There are some issues of detail. I accept that Senator Coonan and others have raised some matters. But we have an independent regulator, APRA, which together with Treasury is well capable of handling the issues of detailed implementation that have been raised.

I do want to say something about APRA funding. APRA funding has not been cut. Some people should check the facts. The government excluded APRA from the efficiency dividend and did not cut their funding. A decision taken on 18 April, which was disclosed at the Senate May estimates—and I do not criticise senators for not all fronting up to APRA at estimates—was such that their funding was not cut. The efficiency dividend was not even applied.

With respect to the consumer regulator, ASIC, I have just announced a package of additional funding of approximately $70 million over four years. And, no doubt, if APRA believe that they need additional funds as a consequence of additional responsibilities, both directly given to them or alternatively because of additional workload, they will make a request for funding and we will consider that in supplementary budget estimates.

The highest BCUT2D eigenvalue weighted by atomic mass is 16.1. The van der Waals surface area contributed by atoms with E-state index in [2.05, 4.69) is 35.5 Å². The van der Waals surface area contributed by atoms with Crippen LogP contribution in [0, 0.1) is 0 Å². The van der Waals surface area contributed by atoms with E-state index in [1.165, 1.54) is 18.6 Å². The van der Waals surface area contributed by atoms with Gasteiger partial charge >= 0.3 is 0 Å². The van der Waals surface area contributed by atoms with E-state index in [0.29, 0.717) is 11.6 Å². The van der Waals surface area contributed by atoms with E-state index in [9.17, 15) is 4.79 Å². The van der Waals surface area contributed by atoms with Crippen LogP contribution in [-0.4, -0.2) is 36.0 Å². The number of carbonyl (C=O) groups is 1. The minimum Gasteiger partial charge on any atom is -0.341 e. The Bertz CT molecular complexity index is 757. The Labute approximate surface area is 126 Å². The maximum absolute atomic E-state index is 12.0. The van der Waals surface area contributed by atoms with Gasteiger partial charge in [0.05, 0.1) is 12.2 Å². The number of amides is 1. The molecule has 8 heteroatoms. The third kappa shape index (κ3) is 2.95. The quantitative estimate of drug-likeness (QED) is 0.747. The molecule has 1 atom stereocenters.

I will go to the other two points quickly. Even though we are dealing with this legislation quickly and expeditiously—and, as I said, I thank the Senate for that—the overall consideration of these policy issues does actually go back a long time. In fact, it goes back as far as the HIH royal commission in April 2003. The APRA submission to the HIH royal commission said with respect to insurance companies:

We believe it is appropriate that the existing arrangements for the protection of policy holders be reviewed and consideration be given to the establishment of a formal compensation mechanism. This is ultimately a matter of government policy.

A study of financial systems guarantees led by Professor Davies in March 2004 provided a recommendation to government. So the concept of guarantee in aspects of a financial system goes back five years.

We could spend a great deal of time on this, but my other comment is with regard to the amendment to be moved by the Greens. I point out that what we saw in the United States was excessive salaries and bonuses that were often—not always, but often—paid as a result of failure. We have not had failure of Australian financial institutions. With some of the so-called bonus share arrangements in the United States we saw appalling behaviour by executives who knew the institution was going to go under, sold off their shares and the poor old employees who held shares—often in their pension fund, which Australian law does not allow, fortunately—were left holding their shares that had crashed in price, either directly or through their pension funds. The executives got out before the company collapsed, because they had insider knowledge. Australian law does not allow that sort of behaviour, fortunately. But the Prime Minister has advocated fundamental reform in this area. (Time expired)

Question agreed to.

Bills read a second time.